Since I uploaded the videos of the frisbee thrower that my team built to YouTube, I have been getting questions about how the machine was constructed. Regretfully, the team dismantled the machine at the end of the project, team members graduated from school and moved across the country/world, and other than the videos, most other notes on the project are now gone.
I still receive plenty of messages and emails from people, especially high-schoolers and teams competing in robotic competitions, asking and requesting for more details on the construction of the frisbee thrower. I haven’t been very helpful since I don’t have all the answers (like the exact technique and parts that we used). I found some notes in my hard drive a year ago and post them to Slideshare.net. I don’t think they are very useful – they are most sketches of prototypes. Nonetheless you can review them here if you want.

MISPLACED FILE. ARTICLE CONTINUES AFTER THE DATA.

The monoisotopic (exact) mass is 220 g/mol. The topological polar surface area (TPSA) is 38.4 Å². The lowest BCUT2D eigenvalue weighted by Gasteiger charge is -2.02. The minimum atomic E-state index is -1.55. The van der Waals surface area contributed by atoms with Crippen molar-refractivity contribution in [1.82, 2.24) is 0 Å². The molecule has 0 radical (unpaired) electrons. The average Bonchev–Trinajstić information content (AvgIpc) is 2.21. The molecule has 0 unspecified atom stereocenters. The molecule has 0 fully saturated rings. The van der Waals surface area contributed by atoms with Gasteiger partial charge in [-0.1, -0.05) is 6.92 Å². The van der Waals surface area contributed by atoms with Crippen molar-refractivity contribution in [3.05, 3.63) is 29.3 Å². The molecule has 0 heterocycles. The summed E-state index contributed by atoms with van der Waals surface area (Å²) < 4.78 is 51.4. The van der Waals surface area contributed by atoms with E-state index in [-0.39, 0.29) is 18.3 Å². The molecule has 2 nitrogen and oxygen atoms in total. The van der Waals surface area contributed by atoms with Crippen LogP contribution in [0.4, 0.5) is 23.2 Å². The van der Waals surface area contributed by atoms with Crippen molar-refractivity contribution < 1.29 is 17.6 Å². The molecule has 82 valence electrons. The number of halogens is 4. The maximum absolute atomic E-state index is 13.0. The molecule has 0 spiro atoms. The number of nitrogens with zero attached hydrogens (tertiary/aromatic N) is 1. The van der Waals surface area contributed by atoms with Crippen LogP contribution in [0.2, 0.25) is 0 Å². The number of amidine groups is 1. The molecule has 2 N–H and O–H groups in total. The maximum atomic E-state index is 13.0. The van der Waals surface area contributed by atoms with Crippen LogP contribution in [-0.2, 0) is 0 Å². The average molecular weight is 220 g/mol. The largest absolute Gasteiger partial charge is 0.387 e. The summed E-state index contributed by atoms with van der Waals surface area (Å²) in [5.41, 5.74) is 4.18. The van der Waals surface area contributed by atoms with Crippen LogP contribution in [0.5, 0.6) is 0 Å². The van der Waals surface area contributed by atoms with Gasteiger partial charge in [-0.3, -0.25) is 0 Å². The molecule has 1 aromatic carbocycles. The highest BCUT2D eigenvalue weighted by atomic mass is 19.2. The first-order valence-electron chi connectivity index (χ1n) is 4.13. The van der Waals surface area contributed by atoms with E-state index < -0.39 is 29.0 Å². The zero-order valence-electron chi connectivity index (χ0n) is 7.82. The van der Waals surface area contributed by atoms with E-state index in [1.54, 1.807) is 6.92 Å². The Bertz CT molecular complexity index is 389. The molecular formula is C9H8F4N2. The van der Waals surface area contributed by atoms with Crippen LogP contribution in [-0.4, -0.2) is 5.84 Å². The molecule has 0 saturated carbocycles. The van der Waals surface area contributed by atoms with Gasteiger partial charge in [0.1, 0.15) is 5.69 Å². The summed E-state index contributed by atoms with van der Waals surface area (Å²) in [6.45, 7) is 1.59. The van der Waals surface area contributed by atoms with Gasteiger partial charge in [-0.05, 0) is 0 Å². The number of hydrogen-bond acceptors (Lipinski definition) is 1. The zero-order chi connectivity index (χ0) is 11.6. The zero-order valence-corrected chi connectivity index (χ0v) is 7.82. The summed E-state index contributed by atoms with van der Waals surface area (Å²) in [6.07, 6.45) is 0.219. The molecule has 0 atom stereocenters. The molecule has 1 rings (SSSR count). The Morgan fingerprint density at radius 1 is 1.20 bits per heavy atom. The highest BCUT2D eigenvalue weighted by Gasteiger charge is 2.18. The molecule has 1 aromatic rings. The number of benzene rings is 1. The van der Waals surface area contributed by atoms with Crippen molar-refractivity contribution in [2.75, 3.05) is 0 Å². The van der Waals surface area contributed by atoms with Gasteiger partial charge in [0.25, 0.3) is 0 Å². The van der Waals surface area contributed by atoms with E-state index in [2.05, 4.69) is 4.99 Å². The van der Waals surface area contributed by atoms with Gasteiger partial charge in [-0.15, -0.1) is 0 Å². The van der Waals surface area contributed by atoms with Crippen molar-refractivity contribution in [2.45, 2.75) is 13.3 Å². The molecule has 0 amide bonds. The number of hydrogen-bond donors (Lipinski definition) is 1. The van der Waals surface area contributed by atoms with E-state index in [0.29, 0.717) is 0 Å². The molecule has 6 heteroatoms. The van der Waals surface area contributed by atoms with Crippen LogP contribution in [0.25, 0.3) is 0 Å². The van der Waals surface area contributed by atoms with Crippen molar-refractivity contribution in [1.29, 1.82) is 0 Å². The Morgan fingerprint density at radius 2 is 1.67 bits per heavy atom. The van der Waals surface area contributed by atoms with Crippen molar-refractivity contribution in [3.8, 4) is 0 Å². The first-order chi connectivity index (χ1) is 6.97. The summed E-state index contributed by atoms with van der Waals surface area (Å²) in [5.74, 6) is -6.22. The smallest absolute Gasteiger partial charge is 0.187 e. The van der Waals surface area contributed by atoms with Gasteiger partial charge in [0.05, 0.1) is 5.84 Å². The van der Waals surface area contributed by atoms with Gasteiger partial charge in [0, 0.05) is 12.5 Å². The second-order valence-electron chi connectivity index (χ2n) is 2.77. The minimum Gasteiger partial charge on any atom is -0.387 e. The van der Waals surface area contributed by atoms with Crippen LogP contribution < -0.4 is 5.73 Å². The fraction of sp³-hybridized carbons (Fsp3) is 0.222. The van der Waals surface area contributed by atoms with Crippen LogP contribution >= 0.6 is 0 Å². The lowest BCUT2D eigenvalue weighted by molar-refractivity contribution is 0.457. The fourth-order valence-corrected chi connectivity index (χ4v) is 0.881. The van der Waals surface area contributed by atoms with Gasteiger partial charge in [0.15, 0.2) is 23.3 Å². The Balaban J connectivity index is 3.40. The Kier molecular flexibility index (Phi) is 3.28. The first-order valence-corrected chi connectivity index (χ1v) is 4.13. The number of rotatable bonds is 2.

The good news is that I do want to help people who want to build their own version of the frisbee thrower. I will try to talk to from other team members and hopefully write a more detailed article on the construction of the frisbee thrower in the next few weeks. Hopefully, someone out there can learn something and build a more kick-ass frisbee thrower machine.
For now, maybe I can shed some light on the frisbee thrower to the people interested in building the machine by highlighting some of the key elements of the machine. The following video demonstrates how the machine is build. Watch carefully…
I have also extracted and annotated the following still images in the video that I think are important:
Yesterday’s broadcast of Car Talk on WBUR caught my attention as I heard Cambridge, my fair city, being mentioned. Tom and Ray read off a listener-submitted anecdote about a funny incident of a student from a certain university in Cambridge. The story goes something like this: